20. Nov. 2017
Audio and acoustic devices and systems are operated throughout the audible range and beyond. This range extends over the two dimensions of frequency and level. Accordingly, measurements on audio and acoustic systems must measure and evaluate the relevant parameters in these dimensions. The basic measurements used are sweep measurements.
For a meaningful and accurate measurement, the most important sweep parameters to be defined are the start and stop values for the frequency or amplitude as well as the steps (number of desired measuring points) or the duration of the measurement (in the case of a GlideSweep).
Measurements on acoustic components
For sweep measurements on acoustic components, such as loudspeakers, several items have to be considered. Apart from the acoustic frequency response in dBSPL (left), the impedance frequency response (right) may also be interesting. The start and stop frequencies must therefore be selected so that not only the specified response bandwidth of the speaker is covered, but that the sweep also begins far enough below the resonance frequency.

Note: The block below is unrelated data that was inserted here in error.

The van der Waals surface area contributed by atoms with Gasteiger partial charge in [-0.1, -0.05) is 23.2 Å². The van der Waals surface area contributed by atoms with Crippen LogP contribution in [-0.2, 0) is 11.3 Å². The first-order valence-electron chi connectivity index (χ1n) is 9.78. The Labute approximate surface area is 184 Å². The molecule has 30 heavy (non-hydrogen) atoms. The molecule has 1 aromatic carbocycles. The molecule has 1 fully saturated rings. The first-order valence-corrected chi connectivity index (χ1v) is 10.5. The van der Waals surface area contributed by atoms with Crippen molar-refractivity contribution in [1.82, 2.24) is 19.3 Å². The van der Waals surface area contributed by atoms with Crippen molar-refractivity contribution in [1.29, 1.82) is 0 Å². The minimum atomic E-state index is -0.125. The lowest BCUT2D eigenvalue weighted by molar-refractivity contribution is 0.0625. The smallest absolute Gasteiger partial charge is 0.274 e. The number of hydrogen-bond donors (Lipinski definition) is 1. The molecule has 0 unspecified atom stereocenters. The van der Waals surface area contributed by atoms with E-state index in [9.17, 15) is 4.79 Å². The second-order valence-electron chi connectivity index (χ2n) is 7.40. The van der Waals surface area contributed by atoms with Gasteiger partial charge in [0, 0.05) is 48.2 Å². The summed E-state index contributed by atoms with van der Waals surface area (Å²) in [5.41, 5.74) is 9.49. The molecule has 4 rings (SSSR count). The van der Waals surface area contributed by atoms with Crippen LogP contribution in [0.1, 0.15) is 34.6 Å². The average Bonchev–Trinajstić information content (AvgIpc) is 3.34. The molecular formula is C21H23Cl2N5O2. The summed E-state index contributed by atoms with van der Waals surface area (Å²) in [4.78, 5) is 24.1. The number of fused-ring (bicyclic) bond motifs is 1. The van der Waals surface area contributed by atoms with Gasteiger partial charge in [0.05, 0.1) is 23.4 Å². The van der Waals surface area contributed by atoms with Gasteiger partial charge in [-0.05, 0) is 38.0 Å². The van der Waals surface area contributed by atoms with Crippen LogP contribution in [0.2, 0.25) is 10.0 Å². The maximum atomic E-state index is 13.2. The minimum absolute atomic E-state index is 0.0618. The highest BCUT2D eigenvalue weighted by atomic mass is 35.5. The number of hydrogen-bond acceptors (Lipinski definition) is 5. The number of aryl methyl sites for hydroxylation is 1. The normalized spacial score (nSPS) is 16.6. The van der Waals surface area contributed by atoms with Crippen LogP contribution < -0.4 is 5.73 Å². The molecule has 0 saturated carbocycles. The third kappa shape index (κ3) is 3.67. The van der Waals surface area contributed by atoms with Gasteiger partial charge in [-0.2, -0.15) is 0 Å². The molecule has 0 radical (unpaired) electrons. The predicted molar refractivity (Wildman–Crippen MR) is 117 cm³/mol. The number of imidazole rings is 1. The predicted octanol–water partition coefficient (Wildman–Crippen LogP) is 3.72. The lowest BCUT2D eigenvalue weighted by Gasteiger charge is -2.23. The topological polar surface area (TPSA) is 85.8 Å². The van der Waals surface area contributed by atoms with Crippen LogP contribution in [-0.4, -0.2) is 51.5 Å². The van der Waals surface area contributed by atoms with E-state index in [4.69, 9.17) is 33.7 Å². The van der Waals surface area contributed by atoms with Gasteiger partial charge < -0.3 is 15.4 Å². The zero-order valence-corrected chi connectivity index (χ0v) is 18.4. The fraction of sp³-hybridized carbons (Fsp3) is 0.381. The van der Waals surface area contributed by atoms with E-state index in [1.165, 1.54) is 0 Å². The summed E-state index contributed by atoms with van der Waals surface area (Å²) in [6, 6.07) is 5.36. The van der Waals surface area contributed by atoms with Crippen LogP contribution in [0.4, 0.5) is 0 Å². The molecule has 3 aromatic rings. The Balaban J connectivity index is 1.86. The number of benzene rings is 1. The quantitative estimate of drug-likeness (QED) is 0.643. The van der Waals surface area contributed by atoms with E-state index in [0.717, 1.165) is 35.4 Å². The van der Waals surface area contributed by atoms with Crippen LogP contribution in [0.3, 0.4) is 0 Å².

The duration of the GlideSweep depends on the start frequency. The lower the frequency, the longer the electromechanical system has to be excited. In the following measurement of a midrange speaker, 1.5 seconds of signal duration was used for a measurement bandwidth of 20 Hz - 20 kHz.
This video shows how this measurement procedure is applied to a smartphone speaker analysis.
Measurements on audio devices
These are devices with analog or digital audio inputs and outputs, e.g. Amplifier or mixing console. A closed-loop input and output connection to the audio generator and analyzer is possible. This example measures a microphone input stage of an audio mixer. Amplitude and distortion across the audible frequency range are measured with a 500 ms fast GlideSweep of 20 Hz - 20 kHz. The output level and distortion as a function of the input level is measured with an amplitude sweep in the range of -100 dBV to -20 dBV.
Particular attention is needed on systems with dynamic control behavior, such as Automatic Gain Control (AGC) or level limiter. In this case, to ensure that the system under test is in a stable state before the actual measurement, the sweep signal is prefixed with a "pre-tone" with, for example, 1 second duration.
Read the first part of the article.
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